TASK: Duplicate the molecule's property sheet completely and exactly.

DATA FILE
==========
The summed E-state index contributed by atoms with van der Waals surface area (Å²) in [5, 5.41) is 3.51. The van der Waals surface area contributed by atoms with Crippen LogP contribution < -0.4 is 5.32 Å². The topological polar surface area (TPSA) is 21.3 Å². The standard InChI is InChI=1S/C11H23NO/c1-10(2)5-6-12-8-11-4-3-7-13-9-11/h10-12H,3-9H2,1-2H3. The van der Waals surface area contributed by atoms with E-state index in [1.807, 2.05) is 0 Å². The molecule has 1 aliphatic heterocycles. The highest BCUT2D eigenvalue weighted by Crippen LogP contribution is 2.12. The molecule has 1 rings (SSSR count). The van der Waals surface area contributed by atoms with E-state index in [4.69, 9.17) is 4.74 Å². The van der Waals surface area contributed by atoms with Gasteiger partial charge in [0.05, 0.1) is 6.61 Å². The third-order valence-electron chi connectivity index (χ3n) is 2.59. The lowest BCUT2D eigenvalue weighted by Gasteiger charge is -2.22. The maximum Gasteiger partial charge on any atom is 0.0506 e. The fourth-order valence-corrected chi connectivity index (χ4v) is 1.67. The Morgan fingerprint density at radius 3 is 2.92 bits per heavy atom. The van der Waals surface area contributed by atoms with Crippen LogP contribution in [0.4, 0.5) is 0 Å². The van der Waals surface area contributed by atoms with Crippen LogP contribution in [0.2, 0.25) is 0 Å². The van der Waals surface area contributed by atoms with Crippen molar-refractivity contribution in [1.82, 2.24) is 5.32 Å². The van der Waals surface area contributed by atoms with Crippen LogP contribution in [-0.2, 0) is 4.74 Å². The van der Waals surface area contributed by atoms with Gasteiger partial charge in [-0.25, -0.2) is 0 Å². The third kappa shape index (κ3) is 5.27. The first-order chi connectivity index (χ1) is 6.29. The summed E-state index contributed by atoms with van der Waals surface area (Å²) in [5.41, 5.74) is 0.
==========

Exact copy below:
The summed E-state index contributed by atoms with van der Waals surface area (Å²) in [5, 5.41) is 3.51. The van der Waals surface area contributed by atoms with Crippen LogP contribution < -0.4 is 5.32 Å². The topological polar surface area (TPSA) is 21.3 Å². The standard InChI is InChI=1S/C11H23NO/c1-10(2)5-6-12-8-11-4-3-7-13-9-11/h10-12H,3-9H2,1-2H3. The van der Waals surface area contributed by atoms with E-state index in [1.807, 2.05) is 0 Å². The molecule has 1 aliphatic heterocycles. The highest BCUT2D eigenvalue weighted by Crippen LogP contribution is 2.12. The molecule has 1 rings (SSSR count). The van der Waals surface area contributed by atoms with E-state index in [4.69, 9.17) is 4.74 Å². The van der Waals surface area contributed by atoms with Gasteiger partial charge in [0.05, 0.1) is 6.61 Å². The third-order valence-electron chi connectivity index (χ3n) is 2.59. The lowest BCUT2D eigenvalue weighted by Gasteiger charge is -2.22. The maximum Gasteiger partial charge on any atom is 0.0506 e. The fourth-order valence-corrected chi connectivity index (χ4v) is 1.67. The Morgan fingerprint density at radius 3 is 2.92 bits per heavy atom. The van der Waals surface area contributed by atoms with Crippen LogP contribution in [0.4, 0.5) is 0 Å². The van der Waals surface area contributed by atoms with Crippen LogP contribution in [0.2, 0.25) is 0 Å². The van der Waals surface area contributed by atoms with Crippen molar-refractivity contribution in [1.82, 2.24) is 5.32 Å². The van der Waals surface area contributed by atoms with Crippen LogP contribution in [-0.2, 0) is 4.74 Å². The van der Waals surface area contributed by atoms with Gasteiger partial charge in [-0.25, -0.2) is 0 Å². The third kappa shape index (κ3) is 5.27. The first-order chi connectivity index (χ1) is 6.29. The summed E-state index contributed by atoms with van der Waals surface area (Å²) in [5.41, 5.74) is 0.